Consider the following facts. The United States is planning to rebuild all three legs of the nuclear triad and their associated warheads at a cost and on a schedule that many military leaders say is unsustainable. In addition, these plans would leave the United States with a larger deployed strategic nuclear arsenal than President Barack Obama has said is needed for U.S. security.
Unfortunately, the president’s final budget request released today is divorced from reality. The Fiscal Year 2017 proposal contains significant increases for several Defense and Energy department nuclear weapons systems pursuant to the Obama administration’s redundant, all-of-the-above approach to remodeling the arsenal. (See chart). The request does not make significant changes to the planned development timelines for these programs.
The president missed one of his last opportunities to make common sense adjustments to the current nuclear weapons spending trajectory.
According to a Congressional Budget Office report in January 2015, the direct costs of the administration's plans for nuclear forces will total about $350 billion between fiscal 2015 and fiscal 2024. Over the next 30 years, the bill could add up to $1 trillion, according to three separate independent estimates.
Though the president and his military advisers have determined that the deployed strategic nuclear arsenal can be reduced by up to one-third below the 2010 New Strategic Arms Reduction Treaty (New START) levels of 1,550 deployed strategic warheads and 700 deployed strategic delivery systems, the proposed spending is based on maintaining the New START levels in perpetuity.
Meanwhile, a growing number of military leaders are raising the alarm bells about the affordability of the modernization plans. As Todd Harrison, the director of defense budget analysis at the Center for Strategic and International Studies, convincingly demonstrates in a recent report, what makes the growing cost to sustain the nuclear mission especially daunting is that costs are scheduled to peak during the 2020s and overlap with a large bow wave in projected spending on conventional weapon system modernization programs.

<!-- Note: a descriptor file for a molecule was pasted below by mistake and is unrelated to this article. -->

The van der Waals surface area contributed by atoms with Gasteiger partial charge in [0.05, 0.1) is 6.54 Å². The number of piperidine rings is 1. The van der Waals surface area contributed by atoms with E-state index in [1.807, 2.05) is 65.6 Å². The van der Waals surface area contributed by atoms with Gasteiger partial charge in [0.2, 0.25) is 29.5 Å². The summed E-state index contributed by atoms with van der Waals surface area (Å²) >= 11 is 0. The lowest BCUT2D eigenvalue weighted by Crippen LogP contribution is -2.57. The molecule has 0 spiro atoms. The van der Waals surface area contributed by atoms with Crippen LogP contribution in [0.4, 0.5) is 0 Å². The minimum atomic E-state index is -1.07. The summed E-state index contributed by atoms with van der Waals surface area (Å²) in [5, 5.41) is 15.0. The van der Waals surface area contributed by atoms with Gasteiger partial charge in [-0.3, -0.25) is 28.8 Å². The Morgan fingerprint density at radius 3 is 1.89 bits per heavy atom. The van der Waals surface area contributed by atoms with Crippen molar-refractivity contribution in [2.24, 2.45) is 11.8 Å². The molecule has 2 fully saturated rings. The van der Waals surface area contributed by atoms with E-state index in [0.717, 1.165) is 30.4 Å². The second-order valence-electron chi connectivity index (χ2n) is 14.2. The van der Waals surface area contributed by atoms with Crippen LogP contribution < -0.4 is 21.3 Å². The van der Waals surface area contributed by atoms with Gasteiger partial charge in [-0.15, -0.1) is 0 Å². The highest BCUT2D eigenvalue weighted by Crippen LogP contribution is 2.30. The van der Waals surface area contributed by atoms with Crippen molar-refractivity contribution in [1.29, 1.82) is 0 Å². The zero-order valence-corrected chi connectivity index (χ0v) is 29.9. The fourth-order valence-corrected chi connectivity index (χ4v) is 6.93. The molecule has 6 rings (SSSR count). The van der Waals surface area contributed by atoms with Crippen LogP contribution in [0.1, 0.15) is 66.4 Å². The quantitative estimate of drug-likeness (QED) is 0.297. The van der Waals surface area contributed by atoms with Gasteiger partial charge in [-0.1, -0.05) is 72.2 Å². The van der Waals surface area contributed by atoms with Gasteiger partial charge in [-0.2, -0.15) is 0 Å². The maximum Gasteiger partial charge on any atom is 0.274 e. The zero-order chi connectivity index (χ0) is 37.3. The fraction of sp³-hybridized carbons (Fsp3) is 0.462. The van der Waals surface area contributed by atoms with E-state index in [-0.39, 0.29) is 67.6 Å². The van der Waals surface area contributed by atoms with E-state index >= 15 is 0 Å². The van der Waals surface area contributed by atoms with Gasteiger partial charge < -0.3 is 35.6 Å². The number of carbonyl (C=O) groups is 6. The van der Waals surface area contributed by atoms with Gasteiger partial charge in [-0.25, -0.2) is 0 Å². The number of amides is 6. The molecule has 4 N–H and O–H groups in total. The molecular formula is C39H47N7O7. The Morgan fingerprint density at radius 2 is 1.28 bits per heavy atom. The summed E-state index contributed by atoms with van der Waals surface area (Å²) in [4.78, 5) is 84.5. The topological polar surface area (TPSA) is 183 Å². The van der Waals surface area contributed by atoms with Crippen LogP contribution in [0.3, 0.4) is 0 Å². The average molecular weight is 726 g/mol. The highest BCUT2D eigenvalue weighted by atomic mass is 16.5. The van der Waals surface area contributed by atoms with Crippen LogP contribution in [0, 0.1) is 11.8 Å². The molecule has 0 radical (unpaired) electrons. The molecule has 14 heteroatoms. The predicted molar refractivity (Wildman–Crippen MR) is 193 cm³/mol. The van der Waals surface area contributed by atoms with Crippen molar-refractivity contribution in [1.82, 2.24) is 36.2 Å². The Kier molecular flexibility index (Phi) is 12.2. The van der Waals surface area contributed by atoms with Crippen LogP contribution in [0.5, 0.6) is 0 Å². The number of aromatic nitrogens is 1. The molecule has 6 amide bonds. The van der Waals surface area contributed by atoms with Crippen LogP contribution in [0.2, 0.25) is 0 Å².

While no one knows for sure what the military budget will look like after the expiration of the Budget Control Act, it seems unlikely that there will be enough money to fund all of the military's nuclear and conventional modernization proposals, especially during the decade of the 2020s when costs are expected to peak.
In short, the current nuclear spending plans are a fantasy. They can only be achieved in the event of substantial and prolonged increases to overall military spending over the next decade (an unlikely prospect), or if nuclear programs are funded at the expense conventional modernization or other national security programs (a reckless and self-defeating prospect). The most likely outcome is that the current plans will collapse under their own weight and force reductions in U.S. nuclear forces based on fiscal and political pressure rather than strategic decision, but not before hundreds of millions of taxpayer dollars are squandered.
Faced with the mammoth fiscal challenge, some senior Pentagon officials have are apparently satisfied to pass on the problem to their successors.
“We’re looking at that big [nuclear] bow wave and wondering how the heck we’re going to pay for it,” said Brian McKeon, the principal undersecretary of defense for policy, last October at an event in Washington. And we’re “probably thanking our stars we won’t be here to have to answer the question,” McKeon added with a chuckle according to those in attendance.
This kick-the-can-down-the-road approach is irresponsible. As Harrison notes, “making hard choices among weapon systems is the essence of peacetime defense strategy.”
Indeed, the opportunity costs of spending on nuclear weapons are already starkly evident in the semiautonomous National Nuclear Security Administration’s budget request, which funds the maintenance and modernization of U.S. nuclear warheads and their supporting infrastructure. While the request for nuclear weapons is roughly $400 million more than what Congress appropriated last year, the budget cuts funding for core nuclear terrorism prevention and nonproliferation programs well below last year’s funding level.
While it will largely be up to future administrations and Congress to adjust the current plans to comport with reduced nuclear requirements and the constrained fiscal environment, there is still time for the Obama administration to begin charting a more realistic path for the nuclear arsenal that doesn’t severely constrain the force sizing options of future presidents and reduces the risk of doing serious damage to conventional capabilities and other national security programs.
For example, the President could announce he has determined that U.S. deterrence requirements do not require current plans to spend at least $62 billion to buy a new fleet of some 642 land-based intercontinental ballistic missiles (ICBMs) to support a deployed force of 400 with a mobile option, and will instead base a follow-on program to support the deployment of a smaller force of 300 fixed, silo-based ICBMs.
The President could also announce that he has determined that U.S. nuclear deterrence requirements can be met with a smaller fleet of new strategic ballistic missile submarines.
In addition, as former Secretary of Defense Bill Perry has proposed, the president could halt plans for 1,000 to 1,100 new nuclear-capable air-launched cruise missiles (ALCM), which would cost some $20 billion to $30 billion.
Such changes would still leave a highly capable and credible nuclear triad.
We’ll find out soon enough if the president is willing to provide the necessary leadership to chart a saner approach.